Throw Me a Line! (by Montana Grant)
By angelamontana

Posted: January 23, 2018

Safety on the ice, or in a boat, is essential. There are times when throwing someone a line is required. I am not talking about a cute joke or phrase, I am suggesting an actual line. If someone has gone overboard, or has fallen through the ice, quick decisions will determine survival.

Years ago, I was drifting down the Yellowstone with some clients. The young fisherman in the rear seat was having a bad day. Every strike he had was missed. Finally, he set the hook and hit meat! The fight was on. Not only did he hit meat, he was so excited he stepped out the back of the boat! Here we were in the middle of the Yellowstone River with a man overboard.
I quickly grabbed my homemade jugged safety rope. After fitting my hand into the loop, I threw the line toward the wet fisherman. He grabbed the jug and held on while keeping his rod bent as best he could. Once hooked up, I towed him to shore and jumped from the boat to check on my wet angler. He was still fighting his first fish of the day. After netting a 20- inch cutthroat, I then grabbed some towels, and an old pair of overalls, to keep my happy fisherman warm.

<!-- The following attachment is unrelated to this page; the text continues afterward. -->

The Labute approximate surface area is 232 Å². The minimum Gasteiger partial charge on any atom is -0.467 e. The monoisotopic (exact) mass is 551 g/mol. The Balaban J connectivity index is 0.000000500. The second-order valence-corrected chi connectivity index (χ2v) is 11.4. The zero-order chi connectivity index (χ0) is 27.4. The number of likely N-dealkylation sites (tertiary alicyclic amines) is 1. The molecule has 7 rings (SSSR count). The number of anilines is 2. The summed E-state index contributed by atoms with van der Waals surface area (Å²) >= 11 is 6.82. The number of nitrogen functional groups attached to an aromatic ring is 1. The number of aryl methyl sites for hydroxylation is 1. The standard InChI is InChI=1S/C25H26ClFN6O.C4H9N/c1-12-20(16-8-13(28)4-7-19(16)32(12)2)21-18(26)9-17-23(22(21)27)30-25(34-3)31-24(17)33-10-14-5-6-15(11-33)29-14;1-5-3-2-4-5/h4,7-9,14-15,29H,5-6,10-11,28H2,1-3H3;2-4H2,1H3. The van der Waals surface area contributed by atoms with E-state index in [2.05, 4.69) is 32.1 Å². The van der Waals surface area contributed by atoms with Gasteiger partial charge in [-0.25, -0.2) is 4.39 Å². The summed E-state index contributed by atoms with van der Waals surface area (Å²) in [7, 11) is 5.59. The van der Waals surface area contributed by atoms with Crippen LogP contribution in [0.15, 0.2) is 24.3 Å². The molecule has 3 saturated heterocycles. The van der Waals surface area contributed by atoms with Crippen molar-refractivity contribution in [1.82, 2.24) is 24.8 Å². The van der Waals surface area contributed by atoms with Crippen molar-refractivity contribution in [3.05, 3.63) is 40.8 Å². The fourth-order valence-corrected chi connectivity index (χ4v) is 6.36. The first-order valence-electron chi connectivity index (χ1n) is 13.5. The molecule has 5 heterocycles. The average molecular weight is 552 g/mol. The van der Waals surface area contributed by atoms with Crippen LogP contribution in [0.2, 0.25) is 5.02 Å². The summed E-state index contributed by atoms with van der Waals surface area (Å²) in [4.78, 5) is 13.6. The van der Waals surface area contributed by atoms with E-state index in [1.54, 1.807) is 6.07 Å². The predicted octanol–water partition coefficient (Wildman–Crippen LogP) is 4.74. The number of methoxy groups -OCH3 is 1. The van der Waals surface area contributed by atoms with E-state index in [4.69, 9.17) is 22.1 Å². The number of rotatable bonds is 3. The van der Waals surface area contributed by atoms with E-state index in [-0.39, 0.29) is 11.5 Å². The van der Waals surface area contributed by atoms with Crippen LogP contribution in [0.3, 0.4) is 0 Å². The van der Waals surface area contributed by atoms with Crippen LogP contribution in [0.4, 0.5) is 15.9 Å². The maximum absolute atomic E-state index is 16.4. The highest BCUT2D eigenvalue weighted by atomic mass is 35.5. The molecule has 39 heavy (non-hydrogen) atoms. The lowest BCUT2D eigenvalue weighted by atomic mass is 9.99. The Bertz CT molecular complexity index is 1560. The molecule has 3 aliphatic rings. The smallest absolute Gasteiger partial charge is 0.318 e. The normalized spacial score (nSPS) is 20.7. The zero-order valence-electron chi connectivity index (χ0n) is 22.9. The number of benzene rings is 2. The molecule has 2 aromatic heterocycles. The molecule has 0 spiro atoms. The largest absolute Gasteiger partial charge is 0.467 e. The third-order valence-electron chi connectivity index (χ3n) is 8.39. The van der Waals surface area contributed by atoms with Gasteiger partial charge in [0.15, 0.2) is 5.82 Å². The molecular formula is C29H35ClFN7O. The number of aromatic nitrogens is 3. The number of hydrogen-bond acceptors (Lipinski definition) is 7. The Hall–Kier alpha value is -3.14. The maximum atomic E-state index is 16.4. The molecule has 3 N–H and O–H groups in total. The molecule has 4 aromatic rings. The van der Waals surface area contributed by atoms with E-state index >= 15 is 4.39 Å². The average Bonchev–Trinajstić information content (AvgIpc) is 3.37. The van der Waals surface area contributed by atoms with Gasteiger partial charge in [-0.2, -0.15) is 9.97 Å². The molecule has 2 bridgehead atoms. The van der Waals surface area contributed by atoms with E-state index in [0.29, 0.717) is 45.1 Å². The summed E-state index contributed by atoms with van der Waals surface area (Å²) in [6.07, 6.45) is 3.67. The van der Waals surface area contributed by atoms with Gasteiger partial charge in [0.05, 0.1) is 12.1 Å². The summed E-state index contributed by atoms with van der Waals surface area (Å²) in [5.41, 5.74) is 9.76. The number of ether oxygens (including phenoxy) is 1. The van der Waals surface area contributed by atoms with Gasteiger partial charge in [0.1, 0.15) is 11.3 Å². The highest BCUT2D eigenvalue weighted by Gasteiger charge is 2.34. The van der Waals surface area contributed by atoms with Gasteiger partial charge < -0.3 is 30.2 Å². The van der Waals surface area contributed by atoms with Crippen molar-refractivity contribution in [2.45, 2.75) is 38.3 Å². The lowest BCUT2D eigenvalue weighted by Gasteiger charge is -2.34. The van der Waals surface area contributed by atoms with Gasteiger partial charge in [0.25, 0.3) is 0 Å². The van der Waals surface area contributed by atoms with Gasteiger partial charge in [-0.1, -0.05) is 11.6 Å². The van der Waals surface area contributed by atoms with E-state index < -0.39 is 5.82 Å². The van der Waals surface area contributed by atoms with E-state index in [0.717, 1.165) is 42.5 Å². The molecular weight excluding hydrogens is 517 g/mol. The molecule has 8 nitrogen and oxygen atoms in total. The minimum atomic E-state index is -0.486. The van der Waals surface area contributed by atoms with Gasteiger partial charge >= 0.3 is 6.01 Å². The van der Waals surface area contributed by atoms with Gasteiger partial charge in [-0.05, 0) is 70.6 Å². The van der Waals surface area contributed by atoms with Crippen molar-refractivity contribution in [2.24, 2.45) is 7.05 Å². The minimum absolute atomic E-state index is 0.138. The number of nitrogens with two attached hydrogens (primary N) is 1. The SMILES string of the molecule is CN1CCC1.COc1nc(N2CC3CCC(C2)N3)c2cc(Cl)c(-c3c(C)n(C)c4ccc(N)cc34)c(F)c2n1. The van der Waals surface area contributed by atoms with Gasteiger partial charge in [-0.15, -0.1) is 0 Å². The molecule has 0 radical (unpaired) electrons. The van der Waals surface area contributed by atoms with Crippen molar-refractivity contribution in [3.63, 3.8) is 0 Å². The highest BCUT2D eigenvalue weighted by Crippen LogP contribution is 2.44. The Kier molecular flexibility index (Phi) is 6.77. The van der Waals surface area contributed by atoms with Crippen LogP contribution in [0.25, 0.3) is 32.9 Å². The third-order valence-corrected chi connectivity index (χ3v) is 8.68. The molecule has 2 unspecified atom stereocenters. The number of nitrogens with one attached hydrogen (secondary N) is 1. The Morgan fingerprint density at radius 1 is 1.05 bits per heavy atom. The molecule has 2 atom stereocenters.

That silly jugged throw rope saved the day and the fish. Making this throw rope is easy. Once you have an empty milk jug, tie one end of a 20-30-foot rope to the jug handle. Stuff the rope into the jug mouth. Tie a loop big enough to fit around your hand at the other end. The rope will play out smoothly and be protected by the plastic jug.

Practice throwing this rig before putting it into your boat, or ice fishing sled. The weight of the rope, and jug, will allow you to throw a length of safety line to a victim. If you add water to the jug, it will add weight to your throw. Reloading the rope into the jug is quick and easy, with practice.

Ice fishermen should also carry this simple rescue rig. If someone goes through the ice, you need a lifeline to throw to them. Make sure that your rope is small, but thick enough to smoothly pack into the milk jug. I use a smooth braided nylon 3/8-inch rope for the best results. Coarse, or cotton rope is too absorbent, and rough, for this application. You want to throw out the whole line. This Safety Throw rig is cheap, and light. Hopefully, you will never need it but…

If you must, you can also use it as a clothesline to dry out the wet clothes. Maybe it will also serve as the ultimate stringer for a great day of fishing. Either way, it is better to be prepared, than helpless when an emergency happens.

Tight Lines!
Montana Grant
For more Montana Grant, visit his website at